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The Star Party That Wasn't, Yet Was

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#1 Skylook123

Skylook123

    Cosmos

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Posted 13 September 2013 - 12:04 AM

A star party for children can be a magical occurrence as the imagination of a child, and often parents, becomes awakened to a part of the universe foreign to their usual experience. Many years ago I was getting kind of bored with astronomy alone, in the dark, feeling like something was missing. After I joined the Tucson Amateur Astronomy Association 15 years ago, many opportunities came along to open the sky for others, but at first couldn't understand the point of looking at the sky under the bright city lights. But I tried a few, and my whole attitude changed. Showing the sky to others opened it up for me, and I've been hooked on public outreach ever since. The night of September 7 was a great example of how imagination in the night can be brought to visitors even without a sky, at a star party that didn't happen in the usual sense, but was a magical occurrence in its own right.

To make sense of it all, one must be familiar with a Tucson tribute to human imagination, The Valley Of The Moon. It is the vision of George Phar Legler, who began its construction in the 1920s, to quote from the web site Valley Of The Moon "as a unique area to appealing to the magical imagination of children and of bringing mental and spiritual relaxation for visitors to the site. Mineralized rock cliffs, caves, pools, and garden miniatures have blended with tropic and desert flora to create what Mr. Legler called the "Fantasy Touch of Three" (Lewis Carroll, Edgar Allen Poe, and Robert Louis Stevenson)". This is a location not to be missed, and only reading the web site will unveil the magic along the walking trails that took George over forty years to build, generally by hand, living on the site in a tiny cave. So many enchanting stops along the walking paths make this a wonderland to visit. Prior to his passing away, George had picked up the label as Tucson's J.R.R. Tolkien. As you wander the trails of this fantasy land near the corner of Prince and Speedway, you just might run into the signs pointing to Rivendell, or Narnia, or other places of fantasy and imagination.

TAAA was asked to help with one of the special event nights that occur frequently at Valley of the Moon. Saturday September 7th, the theme was Magic of Science at the Valley of the Moon. The Physics Factory attended, as did jugglers and fire dancers, and story tellers around the area. During the day I was in contact with Zack Jarrett, President of the Board of Directors, regarding the weather. Around 4 PM the skies look almost clearing, but IR satellite and ground radar data showed the sky was about to slam shut. So I emailed the other volunteers and we cancelled the scopes. There was so much other entertainment planned, telescopes would not be missed.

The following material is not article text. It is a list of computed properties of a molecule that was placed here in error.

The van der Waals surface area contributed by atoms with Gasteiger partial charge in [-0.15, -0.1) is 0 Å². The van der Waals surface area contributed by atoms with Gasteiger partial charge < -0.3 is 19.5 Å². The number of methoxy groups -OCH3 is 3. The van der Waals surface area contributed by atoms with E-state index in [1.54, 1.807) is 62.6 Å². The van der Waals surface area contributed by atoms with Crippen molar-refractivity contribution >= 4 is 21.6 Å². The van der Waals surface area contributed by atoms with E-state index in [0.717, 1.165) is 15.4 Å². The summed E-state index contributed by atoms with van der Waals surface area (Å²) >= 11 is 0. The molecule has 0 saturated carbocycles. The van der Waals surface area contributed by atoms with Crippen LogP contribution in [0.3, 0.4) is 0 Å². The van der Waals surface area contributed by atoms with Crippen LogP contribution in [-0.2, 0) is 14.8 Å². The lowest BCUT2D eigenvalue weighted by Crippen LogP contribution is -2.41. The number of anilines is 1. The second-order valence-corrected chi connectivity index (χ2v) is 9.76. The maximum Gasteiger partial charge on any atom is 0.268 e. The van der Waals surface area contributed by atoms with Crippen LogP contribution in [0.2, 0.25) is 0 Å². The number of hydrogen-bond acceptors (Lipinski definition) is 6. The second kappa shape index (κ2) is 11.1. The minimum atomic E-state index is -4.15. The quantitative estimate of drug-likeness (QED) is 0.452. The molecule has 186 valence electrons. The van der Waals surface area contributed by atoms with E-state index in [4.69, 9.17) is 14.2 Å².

But, knowing as I did about the point of Valley of the Moon being to foster imagination in children (and adults) with a point of view of growth and kindness, I volunteered to add to the science night as a story teller of human imagination and the night sky over the past 7000 years, and how to make the sky their own. What a tremendous experience! I hung out at the cave of the Mountain Gnome, and as folks came through I'd start stories about imagination among cultures and the sky, especially some of the Native American imagination and comparisons of the thoughts of the Chaco culture and the Equinoxes being so important because of the harmony with nature, compared to the Stonehenge and other examples of the European focus on the Solstice, or maxima in their lives. People's faces would light up as they got the point of using their own imagination as George Legler would have encouraged rather than relying on some narrow book learning; the sky is theirs to enjoy. Three and a half hours of enlightenment flew by. We did not need to see The Big Dipper (Revolving Male), Cassiopeia (Revolving Female), and Polaris (the Home Fire/Hogan and repository of the goodness of the human spirit) making a single Navajo constellation to grasp the nomadic Navajo imagination of this representing the family, with the circumpolar movement of the structure symbolizing that wherever one wanders, the center of life is the family, the home, and the goodness of the human spirit.

The Physics Factory demonstrations were very exciting - after the main body of the crowd had departed around 9 PM, the physicists built a fire tornado in a tall screen cylinder. With some of the children who knew the ropes of Valley of the Moon and were dressed as fairies and other magical characters, this is one magical place to visit. Please check out the web site; learn why it is a special place in Tucson to bring children and visitors. And don't forget to look for the lucky pennies.

I later heard from Zack that visitors were hunting him down and very excited about the different point of view of looking at the night sky with imagination, even though we were totally overcast. We who are familiar with the night sky always have an opportunity to open children's minds to the night sky with imagination. You never know what one life you'll touch.






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